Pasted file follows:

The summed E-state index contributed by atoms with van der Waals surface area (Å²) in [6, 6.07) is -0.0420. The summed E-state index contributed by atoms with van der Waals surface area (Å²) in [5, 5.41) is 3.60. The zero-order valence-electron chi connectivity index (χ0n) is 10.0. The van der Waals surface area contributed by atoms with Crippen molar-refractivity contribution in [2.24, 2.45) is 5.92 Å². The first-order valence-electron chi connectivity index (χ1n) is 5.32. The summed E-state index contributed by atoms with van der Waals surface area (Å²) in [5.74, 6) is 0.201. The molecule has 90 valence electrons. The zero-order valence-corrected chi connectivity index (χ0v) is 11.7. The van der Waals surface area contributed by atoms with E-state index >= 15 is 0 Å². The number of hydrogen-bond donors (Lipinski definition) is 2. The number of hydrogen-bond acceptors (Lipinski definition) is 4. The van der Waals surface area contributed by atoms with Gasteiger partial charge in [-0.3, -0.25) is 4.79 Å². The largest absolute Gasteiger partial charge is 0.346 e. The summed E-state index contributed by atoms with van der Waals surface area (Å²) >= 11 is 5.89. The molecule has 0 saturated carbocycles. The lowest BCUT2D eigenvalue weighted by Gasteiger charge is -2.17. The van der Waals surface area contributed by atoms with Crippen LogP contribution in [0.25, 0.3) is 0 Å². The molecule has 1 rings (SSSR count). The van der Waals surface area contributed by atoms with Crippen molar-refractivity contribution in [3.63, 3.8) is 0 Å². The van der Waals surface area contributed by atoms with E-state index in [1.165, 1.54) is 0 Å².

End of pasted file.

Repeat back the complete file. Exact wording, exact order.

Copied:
The summed E-state index contributed by atoms with van der Waals surface area (Å²) in [6, 6.07) is -0.0420. The summed E-state index contributed by atoms with van der Waals surface area (Å²) in [5, 5.41) is 3.60. The zero-order valence-electron chi connectivity index (χ0n) is 10.0. The van der Waals surface area contributed by atoms with Crippen molar-refractivity contribution in [2.24, 2.45) is 5.92 Å². The first-order valence-electron chi connectivity index (χ1n) is 5.32. The summed E-state index contributed by atoms with van der Waals surface area (Å²) in [5.74, 6) is 0.201. The molecule has 90 valence electrons. The zero-order valence-corrected chi connectivity index (χ0v) is 11.7. The van der Waals surface area contributed by atoms with E-state index >= 15 is 0 Å². The number of hydrogen-bond donors (Lipinski definition) is 2. The number of hydrogen-bond acceptors (Lipinski definition) is 4. The van der Waals surface area contributed by atoms with Gasteiger partial charge in [-0.3, -0.25) is 4.79 Å². The largest absolute Gasteiger partial charge is 0.346 e. The summed E-state index contributed by atoms with van der Waals surface area (Å²) >= 11 is 5.89. The molecule has 0 saturated carbocycles. The lowest BCUT2D eigenvalue weighted by Gasteiger charge is -2.17. The van der Waals surface area contributed by atoms with Crippen LogP contribution in [0.25, 0.3) is 0 Å². The molecule has 1 rings (SSSR count). The van der Waals surface area contributed by atoms with Crippen molar-refractivity contribution in [3.63, 3.8) is 0 Å². The van der Waals surface area contributed by atoms with E-state index in [1.165, 1.54) is 0 Å².